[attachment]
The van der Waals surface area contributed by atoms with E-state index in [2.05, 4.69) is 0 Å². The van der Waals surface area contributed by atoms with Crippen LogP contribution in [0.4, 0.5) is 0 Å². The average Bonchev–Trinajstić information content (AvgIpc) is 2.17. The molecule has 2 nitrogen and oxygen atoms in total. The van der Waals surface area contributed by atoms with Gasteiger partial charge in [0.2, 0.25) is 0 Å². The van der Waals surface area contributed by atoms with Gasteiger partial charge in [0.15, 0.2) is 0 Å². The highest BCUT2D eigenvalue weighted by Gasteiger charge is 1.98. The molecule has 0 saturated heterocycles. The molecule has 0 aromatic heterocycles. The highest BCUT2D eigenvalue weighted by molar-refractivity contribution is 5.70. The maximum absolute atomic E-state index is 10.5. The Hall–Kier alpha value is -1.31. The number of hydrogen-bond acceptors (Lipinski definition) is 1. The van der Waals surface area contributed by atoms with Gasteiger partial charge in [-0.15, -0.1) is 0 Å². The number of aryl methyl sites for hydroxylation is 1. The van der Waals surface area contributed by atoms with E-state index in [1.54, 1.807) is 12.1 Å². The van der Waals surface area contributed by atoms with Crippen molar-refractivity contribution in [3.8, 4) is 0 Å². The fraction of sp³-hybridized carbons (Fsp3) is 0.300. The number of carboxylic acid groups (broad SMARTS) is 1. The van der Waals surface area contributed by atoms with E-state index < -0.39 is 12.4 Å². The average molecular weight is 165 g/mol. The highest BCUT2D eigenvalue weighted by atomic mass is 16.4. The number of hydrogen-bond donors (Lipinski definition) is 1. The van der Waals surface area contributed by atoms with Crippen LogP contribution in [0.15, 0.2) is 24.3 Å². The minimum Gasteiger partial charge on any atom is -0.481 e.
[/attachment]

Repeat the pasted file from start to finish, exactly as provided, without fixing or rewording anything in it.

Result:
The van der Waals surface area contributed by atoms with E-state index in [2.05, 4.69) is 0 Å². The van der Waals surface area contributed by atoms with Crippen LogP contribution in [0.4, 0.5) is 0 Å². The average Bonchev–Trinajstić information content (AvgIpc) is 2.17. The molecule has 2 nitrogen and oxygen atoms in total. The van der Waals surface area contributed by atoms with Gasteiger partial charge in [0.2, 0.25) is 0 Å². The van der Waals surface area contributed by atoms with Gasteiger partial charge in [0.15, 0.2) is 0 Å². The highest BCUT2D eigenvalue weighted by Gasteiger charge is 1.98. The molecule has 0 saturated heterocycles. The molecule has 0 aromatic heterocycles. The highest BCUT2D eigenvalue weighted by molar-refractivity contribution is 5.70. The maximum absolute atomic E-state index is 10.5. The Hall–Kier alpha value is -1.31. The number of hydrogen-bond acceptors (Lipinski definition) is 1. The van der Waals surface area contributed by atoms with Gasteiger partial charge in [-0.15, -0.1) is 0 Å². The number of aryl methyl sites for hydroxylation is 1. The van der Waals surface area contributed by atoms with E-state index in [1.54, 1.807) is 12.1 Å². The van der Waals surface area contributed by atoms with Crippen molar-refractivity contribution in [3.8, 4) is 0 Å². The fraction of sp³-hybridized carbons (Fsp3) is 0.300. The number of carboxylic acid groups (broad SMARTS) is 1. The van der Waals surface area contributed by atoms with E-state index < -0.39 is 12.4 Å². The average molecular weight is 165 g/mol. The highest BCUT2D eigenvalue weighted by atomic mass is 16.4. The number of hydrogen-bond donors (Lipinski definition) is 1. The van der Waals surface area contributed by atoms with Crippen LogP contribution in [0.15, 0.2) is 24.3 Å². The minimum Gasteiger partial charge on any atom is -0.481 e.